Corvallis Farmers’ Market outdoor season returns, features new OSU food truck

The Peace Seedlings booth at the Corvallis, Ore. Farmers’ Market on April 16. The business, which sells bouquets, seeds, handmade baskets and more, is run by Dylana Kapuler and Mario DiBenedetto.

Zeva Rosenbaum, News Contributor

The Corvallis, Ore. Farmers’ Market outdoor season returned on April 16 with a variety of vendors, including a new Oregon State University food truck and a re-opened vendor booth.

A substantial crowd gathered on First Street on April 16, ignoring the rain which started around 10:30 a.m., and dozens of vendors lined the road to offer their wares. The selection varied with vegetables from businesses like Veun’s Garden, Beene Farm, Gathering Together Farm and others, as well as vendors offering honey, baked goods, mushrooms, meats, fish, cheese and flowers.

OSU food science students Natalie Shaffer, Hannah Lee, Leo Ye and Gavin Thorud manned a new bright orange food truck from the OSU Creamery and Beaver Classic, selling cheese, ice cream and grilled cheese sandwiches. 

Shaffer said the food-sci students take care of everything related to the food truck including making the cheese and ice cream, picking up milk from OSU’s dairy, packaging and sales. She said they also make the base wines and other alcohol used to make soaked cheeses like cider soaked cheddar and pinot noir soaked cheddar. 

Shaffer said they also sell jerky from the OSU Meat Lab and honey from the apiary and at some point, they plan to sell more specialty sandwiches and incorporate fresh ingredients from the Organic Growers’ Club on campus. According to Shaffer, Beaver Classic cheese is available for order on their website as well.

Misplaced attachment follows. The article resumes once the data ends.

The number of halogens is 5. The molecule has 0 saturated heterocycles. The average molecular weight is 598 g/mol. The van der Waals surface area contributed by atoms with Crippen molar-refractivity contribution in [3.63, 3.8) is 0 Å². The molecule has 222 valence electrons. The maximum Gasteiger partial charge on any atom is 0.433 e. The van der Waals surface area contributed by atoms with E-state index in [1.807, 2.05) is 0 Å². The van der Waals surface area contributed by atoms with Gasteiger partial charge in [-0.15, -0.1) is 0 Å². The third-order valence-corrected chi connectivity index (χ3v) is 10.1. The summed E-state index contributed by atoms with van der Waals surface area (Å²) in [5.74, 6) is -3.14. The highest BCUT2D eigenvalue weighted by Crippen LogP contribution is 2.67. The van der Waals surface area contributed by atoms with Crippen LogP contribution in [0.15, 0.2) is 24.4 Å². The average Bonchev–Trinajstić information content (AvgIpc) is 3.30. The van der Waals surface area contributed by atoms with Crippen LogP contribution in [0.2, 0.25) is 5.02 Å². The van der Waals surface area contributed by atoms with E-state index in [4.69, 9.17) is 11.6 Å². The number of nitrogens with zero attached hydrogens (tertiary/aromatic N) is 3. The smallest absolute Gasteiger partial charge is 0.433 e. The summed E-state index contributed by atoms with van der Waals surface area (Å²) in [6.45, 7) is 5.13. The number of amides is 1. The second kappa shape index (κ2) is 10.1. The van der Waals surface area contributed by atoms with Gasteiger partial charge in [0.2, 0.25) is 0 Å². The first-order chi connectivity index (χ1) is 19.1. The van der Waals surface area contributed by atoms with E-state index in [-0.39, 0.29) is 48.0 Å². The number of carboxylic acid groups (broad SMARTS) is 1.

Lee said they have a lot going on as they’re preparing to release new ice cream flavors alongside the specialty sandwiches. Shaffer said the students have full creative freedom over new cheese and ice cream flavors as well. 

The Bread Board, which had to close during the height of the COVID-19 pandemic, re-opened for the first time in two years. The stand offered a variety of baked goods and was run by owner John Bolkmann and Amara and Amber Houghtaling. 

Avery’s Honey, owned and run by 13-year-old Avery Garcia and his dad Greg Garcia, presented a table of honey in containers from three ounces all the way up to 12 pounds. Avery wasn’t running the stand since it’s the middle of the school year, but Greg Garcia said his son has been beekeeping for six years.

According to Greg Garcia, Avery Garcia has loved beekeeping ever since a family friend suited him up and took him out to see the beehives. Greg Garcia said this friend bought his son his first hive and now all the profits go to his college fund, as he plans to attend OSU. 

Peace Seedlings, owned and run by Dylana Kapuler and Mario DiBenedetto, sold flower bouquets, succulents, seeds and handmade willow baskets. Peace Seedlings is a second-generation seed company started by Kapuler’s father in the 1980s. 

DiBenedetto said they sell public domain seeds and try to bring unique colors and architecture to their veggies and flowers. According to DiBenedetto, he and Kapuler keep the business running while caring for their baby daughter, Calypsa, who is named after the Calypso orchid.

La Mariposa sells cow’s milk cheese, including spreadables and Chubut made from Argentinian recipes. La Mariposa, established in 2009, is owned and run by Mariano and Alejandro Battro. Battro said they make their products at a cheese plant in Salem, Ore. 

The Corvallis Farmers’ Market is open on First Street from 9 a.m. to 1 p.m. on Wednesdays and Saturdays through November 23.

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